Join Me at the Conscious Software Development Telesummit

Successfully creating custom software for your organization is incredibly difficult – over 70% of all projects struggle or fail outright. You’ve probably seen some of these all-too-common issues:

  • Deploying late
  • Finishing over budget
  • Missing or buggy features
  • Requirements scope creep
  • Team miscommunication and conflict
  • “Shelfware” that is just not adopted by users
  • Projects not aligned to the organization’s strategy

And software projects can be a headache to hire for, manage, and architect well. But you can you start improving the odds of success, through a combination of awareness and choice.

The Conscious Software Development Telesummit

ConsciousnessJoin me at the Conscious Software Development Telesummit, to be conducted from November 10th through the 21st, 2014. It’s easy to participate: just register for the summit for free, using your EMail. You’ll be able to download and listen to interviews conducted with more than twenty experts on software, team relations, strategy, project management, deployment and more. You’ll discover things that you don’t know that you don’t know about creating successful projects, building teams, and managing your software portfolio. This elite group of software superstars, best selling authors, popular podcasters, outstanding bloggers, and celebrity coaches are imparting decades of experience, wisdom, and some very generous free resources to help you begin making progress immediately.

This unique panel of experts is all unified under one vision; to empower you with practical understanding of how you can put their knowledge to use, bring consciousness to your software challenges and transform your work for the better. The subject of my interview, “The Zombie Apocalypse is Not an HR Product: How to Hire, Retain, and Develop the Living,” is just one topic among many designed for the IT manager and practitioner. Browse the list of speakers, and you’ll see many familiar names from my weekly round-ups.

Listen Offline!

You can listen to these MP3 interview recordings whenever and wherever you have the  time. Join other leading CIOs, VPs of Development, project managers, architects, stakeholders, end user champions, and all those want to bring more awareness and choice to the complex art of software creation. And I’m not just one of the speakers – I plan to listen to every one of these interviews!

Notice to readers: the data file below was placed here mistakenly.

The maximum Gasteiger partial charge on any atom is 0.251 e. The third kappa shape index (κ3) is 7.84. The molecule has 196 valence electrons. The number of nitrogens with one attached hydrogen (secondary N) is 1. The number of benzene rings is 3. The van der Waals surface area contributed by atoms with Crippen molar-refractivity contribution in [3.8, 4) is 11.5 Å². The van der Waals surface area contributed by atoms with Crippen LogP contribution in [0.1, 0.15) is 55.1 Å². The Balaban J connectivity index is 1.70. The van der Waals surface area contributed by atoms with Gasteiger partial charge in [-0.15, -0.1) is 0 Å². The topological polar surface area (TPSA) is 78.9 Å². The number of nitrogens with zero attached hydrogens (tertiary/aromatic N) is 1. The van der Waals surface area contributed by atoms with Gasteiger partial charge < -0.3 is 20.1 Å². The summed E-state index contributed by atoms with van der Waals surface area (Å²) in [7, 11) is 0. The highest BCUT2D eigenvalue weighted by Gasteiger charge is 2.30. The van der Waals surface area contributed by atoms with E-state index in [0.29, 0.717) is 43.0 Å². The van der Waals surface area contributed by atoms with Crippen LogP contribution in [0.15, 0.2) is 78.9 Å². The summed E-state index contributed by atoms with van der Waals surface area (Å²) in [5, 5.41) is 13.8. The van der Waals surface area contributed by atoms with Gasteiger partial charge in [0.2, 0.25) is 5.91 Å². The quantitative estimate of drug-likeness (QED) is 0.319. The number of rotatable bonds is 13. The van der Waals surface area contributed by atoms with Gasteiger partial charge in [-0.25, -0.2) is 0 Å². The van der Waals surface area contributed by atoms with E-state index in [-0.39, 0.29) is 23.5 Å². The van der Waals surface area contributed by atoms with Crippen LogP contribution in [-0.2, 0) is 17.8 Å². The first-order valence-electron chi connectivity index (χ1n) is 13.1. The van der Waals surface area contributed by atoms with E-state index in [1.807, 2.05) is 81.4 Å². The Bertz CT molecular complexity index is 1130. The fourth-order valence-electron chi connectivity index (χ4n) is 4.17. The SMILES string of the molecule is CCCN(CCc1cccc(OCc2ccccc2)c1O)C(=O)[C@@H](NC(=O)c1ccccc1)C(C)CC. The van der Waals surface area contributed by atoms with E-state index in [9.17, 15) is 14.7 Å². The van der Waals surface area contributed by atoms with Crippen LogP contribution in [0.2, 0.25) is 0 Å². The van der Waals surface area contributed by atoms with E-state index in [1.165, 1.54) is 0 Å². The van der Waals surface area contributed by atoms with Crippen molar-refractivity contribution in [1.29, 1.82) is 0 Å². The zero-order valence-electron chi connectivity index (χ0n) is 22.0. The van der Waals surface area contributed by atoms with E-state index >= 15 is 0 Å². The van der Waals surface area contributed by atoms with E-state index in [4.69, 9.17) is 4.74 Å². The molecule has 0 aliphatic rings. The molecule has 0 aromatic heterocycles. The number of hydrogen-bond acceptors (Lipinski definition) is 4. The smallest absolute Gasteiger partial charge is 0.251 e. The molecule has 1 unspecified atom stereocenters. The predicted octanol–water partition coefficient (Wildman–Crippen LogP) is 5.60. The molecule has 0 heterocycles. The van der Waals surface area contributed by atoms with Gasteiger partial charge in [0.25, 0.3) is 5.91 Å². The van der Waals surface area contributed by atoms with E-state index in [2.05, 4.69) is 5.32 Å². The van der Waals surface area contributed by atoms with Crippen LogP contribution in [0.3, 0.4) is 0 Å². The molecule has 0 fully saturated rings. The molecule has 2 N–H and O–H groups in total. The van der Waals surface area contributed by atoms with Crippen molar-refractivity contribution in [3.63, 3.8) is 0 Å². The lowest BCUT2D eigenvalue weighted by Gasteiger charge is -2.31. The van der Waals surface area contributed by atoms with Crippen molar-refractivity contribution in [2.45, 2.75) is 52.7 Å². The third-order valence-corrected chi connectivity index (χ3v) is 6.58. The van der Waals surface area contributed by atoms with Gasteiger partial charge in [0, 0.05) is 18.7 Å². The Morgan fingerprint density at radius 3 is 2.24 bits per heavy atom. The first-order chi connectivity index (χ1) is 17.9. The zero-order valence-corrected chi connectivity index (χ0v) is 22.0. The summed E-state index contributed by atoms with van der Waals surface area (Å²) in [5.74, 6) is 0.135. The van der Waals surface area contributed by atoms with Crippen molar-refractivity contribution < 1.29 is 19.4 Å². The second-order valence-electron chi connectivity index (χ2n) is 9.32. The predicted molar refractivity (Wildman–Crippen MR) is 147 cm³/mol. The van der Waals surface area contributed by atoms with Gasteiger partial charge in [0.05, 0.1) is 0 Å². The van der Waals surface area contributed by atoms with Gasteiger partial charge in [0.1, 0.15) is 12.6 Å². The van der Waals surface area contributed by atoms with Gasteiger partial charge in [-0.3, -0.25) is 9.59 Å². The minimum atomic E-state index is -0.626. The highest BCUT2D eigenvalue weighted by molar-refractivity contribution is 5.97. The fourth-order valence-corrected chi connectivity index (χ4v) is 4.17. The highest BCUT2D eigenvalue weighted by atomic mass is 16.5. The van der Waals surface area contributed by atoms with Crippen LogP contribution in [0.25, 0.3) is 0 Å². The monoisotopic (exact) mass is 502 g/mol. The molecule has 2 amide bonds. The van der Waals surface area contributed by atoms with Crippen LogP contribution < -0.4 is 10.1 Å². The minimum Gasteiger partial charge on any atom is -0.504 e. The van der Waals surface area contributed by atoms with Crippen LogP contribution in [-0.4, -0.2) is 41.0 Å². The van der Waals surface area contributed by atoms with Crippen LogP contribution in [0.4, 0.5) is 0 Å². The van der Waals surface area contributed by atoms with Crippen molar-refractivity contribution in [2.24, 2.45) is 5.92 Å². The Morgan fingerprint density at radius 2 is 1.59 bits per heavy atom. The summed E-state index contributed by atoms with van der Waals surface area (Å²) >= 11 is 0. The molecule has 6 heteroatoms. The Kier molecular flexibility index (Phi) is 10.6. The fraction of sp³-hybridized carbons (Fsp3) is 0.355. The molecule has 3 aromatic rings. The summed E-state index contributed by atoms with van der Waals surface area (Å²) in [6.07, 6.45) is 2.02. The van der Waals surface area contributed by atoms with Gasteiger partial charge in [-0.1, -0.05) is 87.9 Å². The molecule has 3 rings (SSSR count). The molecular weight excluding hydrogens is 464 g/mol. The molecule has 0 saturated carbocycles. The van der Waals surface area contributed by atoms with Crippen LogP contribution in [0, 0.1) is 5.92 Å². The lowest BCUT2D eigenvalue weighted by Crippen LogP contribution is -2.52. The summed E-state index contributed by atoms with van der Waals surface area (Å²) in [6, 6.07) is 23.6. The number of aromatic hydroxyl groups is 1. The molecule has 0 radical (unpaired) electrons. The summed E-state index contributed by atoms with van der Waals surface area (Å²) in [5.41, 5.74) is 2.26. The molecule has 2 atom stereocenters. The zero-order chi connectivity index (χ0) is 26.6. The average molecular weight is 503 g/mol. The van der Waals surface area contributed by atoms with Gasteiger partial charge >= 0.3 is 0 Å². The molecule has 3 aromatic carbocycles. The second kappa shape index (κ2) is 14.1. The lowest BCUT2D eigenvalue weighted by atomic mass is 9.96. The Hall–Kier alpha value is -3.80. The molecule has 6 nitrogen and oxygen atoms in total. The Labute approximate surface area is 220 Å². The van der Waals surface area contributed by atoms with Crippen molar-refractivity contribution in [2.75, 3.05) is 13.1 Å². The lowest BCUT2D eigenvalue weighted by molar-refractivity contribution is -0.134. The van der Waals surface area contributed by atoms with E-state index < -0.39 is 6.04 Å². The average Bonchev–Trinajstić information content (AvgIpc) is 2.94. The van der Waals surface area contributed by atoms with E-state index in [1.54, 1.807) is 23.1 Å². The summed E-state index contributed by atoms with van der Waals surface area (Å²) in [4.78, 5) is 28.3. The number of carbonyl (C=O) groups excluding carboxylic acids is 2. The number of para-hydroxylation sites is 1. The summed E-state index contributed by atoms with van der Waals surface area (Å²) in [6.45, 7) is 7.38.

New PM Articles for the Week of October 13 – 19

Balloon Over the WallNew project management articles published on the web during the week of October 13 – 19. We give you a high-level view so you can read what interests you. Recommended:

PM Best Practices

  • Elizabeth Harrin defines two key terms – dependencies and constraints – and then provides guidelines on how to identify them.
  • Glen Alleman shares the notes from his recent presentation on using technical performance with earned value.
  • Michael Ipsaro argues that large procurements need to link acquisition life cycle management with a product team that can give them continuous feedback.
  • John Goodpasture takes his turn at debunking the #NoEstimates movement.
  • Donald Patti applies a different experience set to the often-quoted Standish Report project success rates.
  • William Forgrave gives us the executive summary of his new book, on applying lessons learned from the Monty Python films to project management.
  • Brad Egeland concludes his series on why project deadlines get missed, and how to get back on track.
  • Deb Krizmanich and Frank Erschen give us the short version of their white paper on a structured decision-making process.
  • Ron Rosenhead approves of the UK government’s plan for a national exercise of their ability to respond to Ebola, and asks how we’re testing our project roll-out?
  • Nick Pisano points out that Excel and Powerpoint are not good platforms for managing strategic data.
  • James Brown reminds us that no tool can be better than its content.

Agile Methods